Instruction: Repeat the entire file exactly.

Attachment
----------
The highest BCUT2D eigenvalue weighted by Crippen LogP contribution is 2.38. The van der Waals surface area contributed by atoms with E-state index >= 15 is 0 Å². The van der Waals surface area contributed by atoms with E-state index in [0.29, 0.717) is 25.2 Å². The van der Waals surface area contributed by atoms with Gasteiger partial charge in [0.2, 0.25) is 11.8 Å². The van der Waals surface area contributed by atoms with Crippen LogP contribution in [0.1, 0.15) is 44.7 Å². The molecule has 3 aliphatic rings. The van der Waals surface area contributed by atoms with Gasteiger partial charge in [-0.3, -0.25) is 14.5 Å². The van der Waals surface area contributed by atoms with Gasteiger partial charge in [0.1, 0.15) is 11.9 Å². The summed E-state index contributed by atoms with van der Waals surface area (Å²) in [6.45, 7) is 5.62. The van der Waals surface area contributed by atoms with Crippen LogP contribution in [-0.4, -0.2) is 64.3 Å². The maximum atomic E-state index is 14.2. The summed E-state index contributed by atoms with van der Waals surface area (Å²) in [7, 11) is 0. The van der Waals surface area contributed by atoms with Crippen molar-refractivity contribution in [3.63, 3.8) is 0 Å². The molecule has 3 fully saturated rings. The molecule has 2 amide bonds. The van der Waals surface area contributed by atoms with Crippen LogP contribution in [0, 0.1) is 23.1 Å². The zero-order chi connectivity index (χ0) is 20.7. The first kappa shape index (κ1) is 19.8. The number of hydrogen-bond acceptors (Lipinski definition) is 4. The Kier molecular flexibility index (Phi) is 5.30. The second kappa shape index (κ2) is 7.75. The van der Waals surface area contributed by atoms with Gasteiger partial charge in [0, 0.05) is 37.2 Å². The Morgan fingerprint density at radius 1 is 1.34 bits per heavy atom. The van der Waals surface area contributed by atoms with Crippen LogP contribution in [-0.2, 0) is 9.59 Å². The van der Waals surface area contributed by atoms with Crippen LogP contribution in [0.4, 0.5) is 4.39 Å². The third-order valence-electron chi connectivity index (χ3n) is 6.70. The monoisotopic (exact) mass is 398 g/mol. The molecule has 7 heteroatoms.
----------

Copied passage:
The highest BCUT2D eigenvalue weighted by Crippen LogP contribution is 2.38. The van der Waals surface area contributed by atoms with E-state index >= 15 is 0 Å². The van der Waals surface area contributed by atoms with E-state index in [0.29, 0.717) is 25.2 Å². The van der Waals surface area contributed by atoms with Gasteiger partial charge in [0.2, 0.25) is 11.8 Å². The van der Waals surface area contributed by atoms with Crippen LogP contribution in [0.1, 0.15) is 44.7 Å². The molecule has 3 aliphatic rings. The van der Waals surface area contributed by atoms with Gasteiger partial charge in [-0.3, -0.25) is 14.5 Å². The van der Waals surface area contributed by atoms with Gasteiger partial charge in [0.1, 0.15) is 11.9 Å². The summed E-state index contributed by atoms with van der Waals surface area (Å²) in [6.45, 7) is 5.62. The van der Waals surface area contributed by atoms with Crippen LogP contribution in [-0.4, -0.2) is 64.3 Å². The maximum atomic E-state index is 14.2. The summed E-state index contributed by atoms with van der Waals surface area (Å²) in [7, 11) is 0. The van der Waals surface area contributed by atoms with Crippen molar-refractivity contribution in [3.63, 3.8) is 0 Å². The molecule has 3 fully saturated rings. The molecule has 2 amide bonds. The van der Waals surface area contributed by atoms with Crippen LogP contribution in [0, 0.1) is 23.1 Å². The zero-order chi connectivity index (χ0) is 20.7. The first kappa shape index (κ1) is 19.8. The number of hydrogen-bond acceptors (Lipinski definition) is 4. The Kier molecular flexibility index (Phi) is 5.30. The second kappa shape index (κ2) is 7.75. The van der Waals surface area contributed by atoms with Gasteiger partial charge in [0, 0.05) is 37.2 Å². The Morgan fingerprint density at radius 1 is 1.34 bits per heavy atom. The van der Waals surface area contributed by atoms with Crippen LogP contribution in [-0.2, 0) is 9.59 Å². The van der Waals surface area contributed by atoms with Crippen LogP contribution in [0.4, 0.5) is 4.39 Å². The third-order valence-electron chi connectivity index (χ3n) is 6.70. The monoisotopic (exact) mass is 398 g/mol. The molecule has 7 heteroatoms.